Friday, April 29, 2011

Easter Sunrise

Until this year, the last time I was awake on Easter before sunrise was when I attended a sunrise service on the top of the mountain at Stowe ski resort in Vermont.  The service was very short because the pastor was an avid skier and was raring to ski down the mountain.  I had to ski down too, and that meant falling down every 10 feet because it was the only way I knew to stop.

This year I experienced a much different Easter sunrise.  More bruising, in a way, than falling all the way down a mountain, but filled with love.

The Wednesday before Easter I packed the kids in the car and we went to visit my parents at The Old Folks Home.  My husband was not able to come with us.  My Mom had unexpected gall bladder surgery on Tuesday.  I was to take over the care of my father when my brothers left town on Thursday.  My father has Parkinson’s Disease and severe arthritis.  My mother is his usual caretaker. 

Sadly, my Dad is in pain most of the time, and doesn’t sleep well.  Despite difficulty walking, he still walks whenever he can.  On Thursday, though, he was almost too exhausted to walk back to his apartment from the dining hall.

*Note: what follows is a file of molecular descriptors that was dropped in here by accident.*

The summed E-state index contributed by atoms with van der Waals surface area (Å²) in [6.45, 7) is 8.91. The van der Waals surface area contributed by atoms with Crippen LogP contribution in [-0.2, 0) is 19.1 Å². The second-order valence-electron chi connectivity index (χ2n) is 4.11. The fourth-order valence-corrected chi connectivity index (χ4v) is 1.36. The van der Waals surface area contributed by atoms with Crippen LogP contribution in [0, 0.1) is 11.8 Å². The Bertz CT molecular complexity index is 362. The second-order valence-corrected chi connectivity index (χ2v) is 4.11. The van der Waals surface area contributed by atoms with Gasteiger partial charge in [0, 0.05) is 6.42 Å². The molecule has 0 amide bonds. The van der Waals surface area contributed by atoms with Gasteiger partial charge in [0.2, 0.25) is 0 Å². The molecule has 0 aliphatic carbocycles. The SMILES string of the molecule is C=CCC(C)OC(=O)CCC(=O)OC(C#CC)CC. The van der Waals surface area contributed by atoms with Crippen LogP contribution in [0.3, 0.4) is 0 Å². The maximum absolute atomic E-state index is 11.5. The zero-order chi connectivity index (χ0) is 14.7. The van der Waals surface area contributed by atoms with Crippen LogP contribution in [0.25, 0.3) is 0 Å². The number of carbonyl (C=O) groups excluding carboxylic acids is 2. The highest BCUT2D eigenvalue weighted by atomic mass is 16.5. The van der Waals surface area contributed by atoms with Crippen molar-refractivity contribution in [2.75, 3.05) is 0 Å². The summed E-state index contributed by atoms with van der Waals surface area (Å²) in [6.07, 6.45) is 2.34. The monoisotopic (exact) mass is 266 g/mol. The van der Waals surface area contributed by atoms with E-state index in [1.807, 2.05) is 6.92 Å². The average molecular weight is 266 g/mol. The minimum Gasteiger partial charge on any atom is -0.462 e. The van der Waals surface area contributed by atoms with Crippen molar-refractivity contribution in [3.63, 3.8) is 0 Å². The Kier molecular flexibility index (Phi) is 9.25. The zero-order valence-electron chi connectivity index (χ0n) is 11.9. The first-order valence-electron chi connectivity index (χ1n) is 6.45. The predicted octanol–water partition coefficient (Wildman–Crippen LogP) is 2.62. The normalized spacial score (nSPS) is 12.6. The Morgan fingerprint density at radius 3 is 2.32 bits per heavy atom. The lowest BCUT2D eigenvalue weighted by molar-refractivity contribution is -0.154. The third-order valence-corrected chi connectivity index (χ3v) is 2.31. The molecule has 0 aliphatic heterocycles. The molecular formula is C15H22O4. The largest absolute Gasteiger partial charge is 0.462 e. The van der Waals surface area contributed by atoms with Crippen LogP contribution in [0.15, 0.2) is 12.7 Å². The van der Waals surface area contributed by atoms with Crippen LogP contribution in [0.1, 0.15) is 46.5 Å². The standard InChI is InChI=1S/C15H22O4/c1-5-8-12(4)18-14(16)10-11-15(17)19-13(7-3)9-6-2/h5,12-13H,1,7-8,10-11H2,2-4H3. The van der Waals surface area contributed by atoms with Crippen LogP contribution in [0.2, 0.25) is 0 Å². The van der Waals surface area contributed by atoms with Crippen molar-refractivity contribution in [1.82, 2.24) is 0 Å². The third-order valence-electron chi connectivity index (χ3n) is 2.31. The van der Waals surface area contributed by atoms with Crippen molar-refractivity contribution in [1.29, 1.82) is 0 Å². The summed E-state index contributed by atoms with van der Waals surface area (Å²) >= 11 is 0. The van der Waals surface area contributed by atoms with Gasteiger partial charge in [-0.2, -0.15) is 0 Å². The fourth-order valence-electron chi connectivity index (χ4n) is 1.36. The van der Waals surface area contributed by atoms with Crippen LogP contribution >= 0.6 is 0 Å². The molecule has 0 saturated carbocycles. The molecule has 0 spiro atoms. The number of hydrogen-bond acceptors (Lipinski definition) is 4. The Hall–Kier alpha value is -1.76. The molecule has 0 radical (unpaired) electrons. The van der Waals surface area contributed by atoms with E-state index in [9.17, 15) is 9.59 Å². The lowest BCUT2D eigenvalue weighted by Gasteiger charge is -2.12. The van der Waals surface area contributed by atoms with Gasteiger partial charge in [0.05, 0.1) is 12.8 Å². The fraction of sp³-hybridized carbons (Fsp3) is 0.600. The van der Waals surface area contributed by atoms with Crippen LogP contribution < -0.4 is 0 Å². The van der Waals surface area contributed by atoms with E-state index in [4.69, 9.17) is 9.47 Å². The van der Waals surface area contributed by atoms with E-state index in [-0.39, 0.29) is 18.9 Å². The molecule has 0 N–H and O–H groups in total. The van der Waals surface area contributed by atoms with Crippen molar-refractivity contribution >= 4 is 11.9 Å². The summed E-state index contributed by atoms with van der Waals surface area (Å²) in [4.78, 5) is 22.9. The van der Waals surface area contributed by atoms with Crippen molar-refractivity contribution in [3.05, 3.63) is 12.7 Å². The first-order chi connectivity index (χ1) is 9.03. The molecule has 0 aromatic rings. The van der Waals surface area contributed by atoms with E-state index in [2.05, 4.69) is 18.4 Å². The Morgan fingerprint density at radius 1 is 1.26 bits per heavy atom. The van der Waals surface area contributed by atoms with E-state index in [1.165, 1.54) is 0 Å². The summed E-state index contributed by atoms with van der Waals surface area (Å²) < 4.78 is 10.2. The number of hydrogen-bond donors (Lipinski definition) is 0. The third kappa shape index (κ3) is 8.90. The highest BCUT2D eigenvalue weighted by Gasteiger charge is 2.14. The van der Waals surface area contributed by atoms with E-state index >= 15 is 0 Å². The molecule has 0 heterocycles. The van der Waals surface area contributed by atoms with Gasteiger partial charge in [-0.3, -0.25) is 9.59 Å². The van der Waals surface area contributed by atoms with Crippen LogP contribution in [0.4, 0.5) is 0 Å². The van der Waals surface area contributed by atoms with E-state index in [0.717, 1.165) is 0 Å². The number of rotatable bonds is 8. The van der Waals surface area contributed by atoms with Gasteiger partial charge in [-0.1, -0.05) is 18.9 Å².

On Friday I made an executive decision to use the wheelchair liberally, and Dad didn't refuse.  In the evening he was much more alert than the previous night; he played charades with the kids, including him marching around pretending to be Louis XVI King of France, which provoked the kids to raucous laughter. I missed the part where he chopped off his own head, because I had to go cook dinner. 

That night he got up at about midnight to look for Encylopedia Volume 12.   He said, "I want to know who the ancestors of Mary Queen of Scots were, and it's driving me crazy."  I gave him his pain pills and convinced him to go back to bed without Volume 12.